A child’s innocent discovery of their sexuality often creates a parental fog. It’s a mind-teaser to help kids appreciate the natural blooming and balance the sensitivities that go along with those mysterious underparts.
Justin told me his cousin Megan doesn’t have a penis, she has a china. I immediately envisioned myself telling him someday, when he’s much older of course, don’t play with the china. Or, make sure it’s good china, but be sure not to break it. Yes, I like that word. Not anatomically correct but close enough in enunciation in an innocent, non-offensive way. Much better than the word we had growing up.
I believe children need to know the correct names for their body parts, but they don’t need to use them in everyday conversation. For example, their head is their noggin and their toes are their piggies. There’s no confusion about this. Why can’t we nickname the special musn’ttouchit parts too? We haven’t settled on a code word for penis. Peepee isn’t quite as eloquent as china, maybe we’ll make it the silver.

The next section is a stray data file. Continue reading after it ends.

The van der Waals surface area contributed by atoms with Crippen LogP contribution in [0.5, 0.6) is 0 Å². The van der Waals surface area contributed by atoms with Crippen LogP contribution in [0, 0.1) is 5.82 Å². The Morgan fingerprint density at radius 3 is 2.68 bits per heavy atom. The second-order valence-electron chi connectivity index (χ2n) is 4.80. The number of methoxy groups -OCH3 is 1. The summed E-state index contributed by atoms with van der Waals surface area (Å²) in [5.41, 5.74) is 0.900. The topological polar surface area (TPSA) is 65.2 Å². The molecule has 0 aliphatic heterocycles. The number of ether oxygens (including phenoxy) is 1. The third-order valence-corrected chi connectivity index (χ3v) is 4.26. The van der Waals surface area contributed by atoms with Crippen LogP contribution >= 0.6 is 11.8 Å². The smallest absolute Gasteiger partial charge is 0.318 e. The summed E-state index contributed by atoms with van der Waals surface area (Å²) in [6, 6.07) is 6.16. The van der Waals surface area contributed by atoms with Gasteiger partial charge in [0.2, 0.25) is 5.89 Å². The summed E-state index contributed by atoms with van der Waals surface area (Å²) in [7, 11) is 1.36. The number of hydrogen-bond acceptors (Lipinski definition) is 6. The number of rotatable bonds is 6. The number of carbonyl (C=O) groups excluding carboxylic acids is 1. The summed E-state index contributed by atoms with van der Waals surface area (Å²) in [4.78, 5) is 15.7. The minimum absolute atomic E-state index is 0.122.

Our bedtime ritual includes loads of snuggle time, sharing the best parts of our day and squashing any disappointments with hugs and kisses. This is consistently the best part of my day. Last night, so completely exhausted, I neglected to put on my jammy bottoms and sported my best mother underwear. Mothers don’t count as girls, right?
They went berserk. “Mommy doesn’t have any pants on, just her panties, she’s a naughty girl,” my 3 year old teased. Shocked, I laughed.
“Can we see your china?”
I put on my jammy bottoms.
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